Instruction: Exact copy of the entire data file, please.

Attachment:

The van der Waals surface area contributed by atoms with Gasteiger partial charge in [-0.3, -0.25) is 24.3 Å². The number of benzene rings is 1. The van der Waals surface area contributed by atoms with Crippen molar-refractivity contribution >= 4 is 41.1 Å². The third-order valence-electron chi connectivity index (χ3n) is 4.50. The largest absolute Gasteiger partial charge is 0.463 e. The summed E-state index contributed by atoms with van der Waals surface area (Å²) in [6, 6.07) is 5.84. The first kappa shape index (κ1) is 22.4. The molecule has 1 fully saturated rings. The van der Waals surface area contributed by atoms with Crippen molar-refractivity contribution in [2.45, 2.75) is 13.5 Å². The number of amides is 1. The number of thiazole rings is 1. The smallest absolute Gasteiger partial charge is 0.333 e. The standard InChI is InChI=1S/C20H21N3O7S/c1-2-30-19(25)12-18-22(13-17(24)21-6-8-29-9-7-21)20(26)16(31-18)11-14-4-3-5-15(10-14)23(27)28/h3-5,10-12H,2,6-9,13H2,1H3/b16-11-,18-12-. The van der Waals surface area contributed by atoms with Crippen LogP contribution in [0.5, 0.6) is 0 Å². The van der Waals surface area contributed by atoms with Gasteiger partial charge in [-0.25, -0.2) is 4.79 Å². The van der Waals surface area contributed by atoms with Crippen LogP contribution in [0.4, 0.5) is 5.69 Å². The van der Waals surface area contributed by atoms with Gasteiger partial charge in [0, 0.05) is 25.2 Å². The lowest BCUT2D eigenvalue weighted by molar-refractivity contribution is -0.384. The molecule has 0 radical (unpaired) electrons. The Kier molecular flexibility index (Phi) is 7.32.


The van der Waals surface area contributed by atoms with Gasteiger partial charge in [-0.3, -0.25) is 24.3 Å². The number of benzene rings is 1. The van der Waals surface area contributed by atoms with Crippen molar-refractivity contribution >= 4 is 41.1 Å². The third-order valence-electron chi connectivity index (χ3n) is 4.50. The largest absolute Gasteiger partial charge is 0.463 e. The summed E-state index contributed by atoms with van der Waals surface area (Å²) in [6, 6.07) is 5.84. The first kappa shape index (κ1) is 22.4. The molecule has 1 fully saturated rings. The van der Waals surface area contributed by atoms with Crippen molar-refractivity contribution in [2.45, 2.75) is 13.5 Å². The number of amides is 1. The number of thiazole rings is 1. The smallest absolute Gasteiger partial charge is 0.333 e. The standard InChI is InChI=1S/C20H21N3O7S/c1-2-30-19(25)12-18-22(13-17(24)21-6-8-29-9-7-21)20(26)16(31-18)11-14-4-3-5-15(10-14)23(27)28/h3-5,10-12H,2,6-9,13H2,1H3/b16-11-,18-12-. The van der Waals surface area contributed by atoms with Crippen LogP contribution in [0.5, 0.6) is 0 Å². The van der Waals surface area contributed by atoms with Gasteiger partial charge in [-0.25, -0.2) is 4.79 Å². The van der Waals surface area contributed by atoms with Crippen LogP contribution in [0.4, 0.5) is 5.69 Å². The van der Waals surface area contributed by atoms with Gasteiger partial charge in [0, 0.05) is 25.2 Å². The lowest BCUT2D eigenvalue weighted by molar-refractivity contribution is -0.384. The molecule has 0 radical (unpaired) electrons. The Kier molecular flexibility index (Phi) is 7.32.